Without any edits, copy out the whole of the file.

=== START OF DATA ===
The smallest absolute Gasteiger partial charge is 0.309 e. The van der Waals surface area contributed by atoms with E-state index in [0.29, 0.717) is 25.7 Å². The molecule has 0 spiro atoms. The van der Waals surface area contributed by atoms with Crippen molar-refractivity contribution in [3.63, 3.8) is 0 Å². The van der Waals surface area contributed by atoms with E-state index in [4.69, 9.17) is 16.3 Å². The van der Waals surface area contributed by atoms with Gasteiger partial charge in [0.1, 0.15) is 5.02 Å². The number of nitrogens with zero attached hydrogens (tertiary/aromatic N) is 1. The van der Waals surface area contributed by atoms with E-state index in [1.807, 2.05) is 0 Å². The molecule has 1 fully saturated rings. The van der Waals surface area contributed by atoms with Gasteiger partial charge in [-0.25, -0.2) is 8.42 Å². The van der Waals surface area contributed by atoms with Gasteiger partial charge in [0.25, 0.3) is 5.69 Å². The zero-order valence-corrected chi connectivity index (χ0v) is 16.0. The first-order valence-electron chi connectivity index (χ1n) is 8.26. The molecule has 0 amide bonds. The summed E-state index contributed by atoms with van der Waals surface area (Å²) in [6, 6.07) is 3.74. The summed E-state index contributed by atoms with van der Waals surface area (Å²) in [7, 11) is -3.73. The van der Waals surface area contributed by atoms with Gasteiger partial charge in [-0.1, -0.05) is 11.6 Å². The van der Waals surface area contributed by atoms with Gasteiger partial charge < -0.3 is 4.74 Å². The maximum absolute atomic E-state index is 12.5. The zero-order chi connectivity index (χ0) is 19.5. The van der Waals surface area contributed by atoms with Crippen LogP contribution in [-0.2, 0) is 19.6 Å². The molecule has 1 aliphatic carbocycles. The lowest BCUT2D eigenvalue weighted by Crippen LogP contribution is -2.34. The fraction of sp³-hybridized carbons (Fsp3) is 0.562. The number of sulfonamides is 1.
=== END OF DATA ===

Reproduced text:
The smallest absolute Gasteiger partial charge is 0.309 e. The van der Waals surface area contributed by atoms with E-state index in [0.29, 0.717) is 25.7 Å². The molecule has 0 spiro atoms. The van der Waals surface area contributed by atoms with Crippen molar-refractivity contribution in [3.63, 3.8) is 0 Å². The van der Waals surface area contributed by atoms with E-state index in [4.69, 9.17) is 16.3 Å². The van der Waals surface area contributed by atoms with Gasteiger partial charge in [0.1, 0.15) is 5.02 Å². The number of nitrogens with zero attached hydrogens (tertiary/aromatic N) is 1. The van der Waals surface area contributed by atoms with E-state index in [1.807, 2.05) is 0 Å². The molecule has 1 fully saturated rings. The van der Waals surface area contributed by atoms with Gasteiger partial charge in [-0.25, -0.2) is 8.42 Å². The van der Waals surface area contributed by atoms with Gasteiger partial charge in [0.25, 0.3) is 5.69 Å². The zero-order valence-corrected chi connectivity index (χ0v) is 16.0. The first-order valence-electron chi connectivity index (χ1n) is 8.26. The molecule has 0 amide bonds. The summed E-state index contributed by atoms with van der Waals surface area (Å²) in [6, 6.07) is 3.74. The summed E-state index contributed by atoms with van der Waals surface area (Å²) in [7, 11) is -3.73. The van der Waals surface area contributed by atoms with Gasteiger partial charge in [-0.1, -0.05) is 11.6 Å². The van der Waals surface area contributed by atoms with Gasteiger partial charge < -0.3 is 4.74 Å². The maximum absolute atomic E-state index is 12.5. The zero-order chi connectivity index (χ0) is 19.5. The van der Waals surface area contributed by atoms with Crippen LogP contribution in [-0.2, 0) is 19.6 Å². The molecule has 1 aliphatic carbocycles. The lowest BCUT2D eigenvalue weighted by Crippen LogP contribution is -2.34. The fraction of sp³-hybridized carbons (Fsp3) is 0.562. The number of sulfonamides is 1.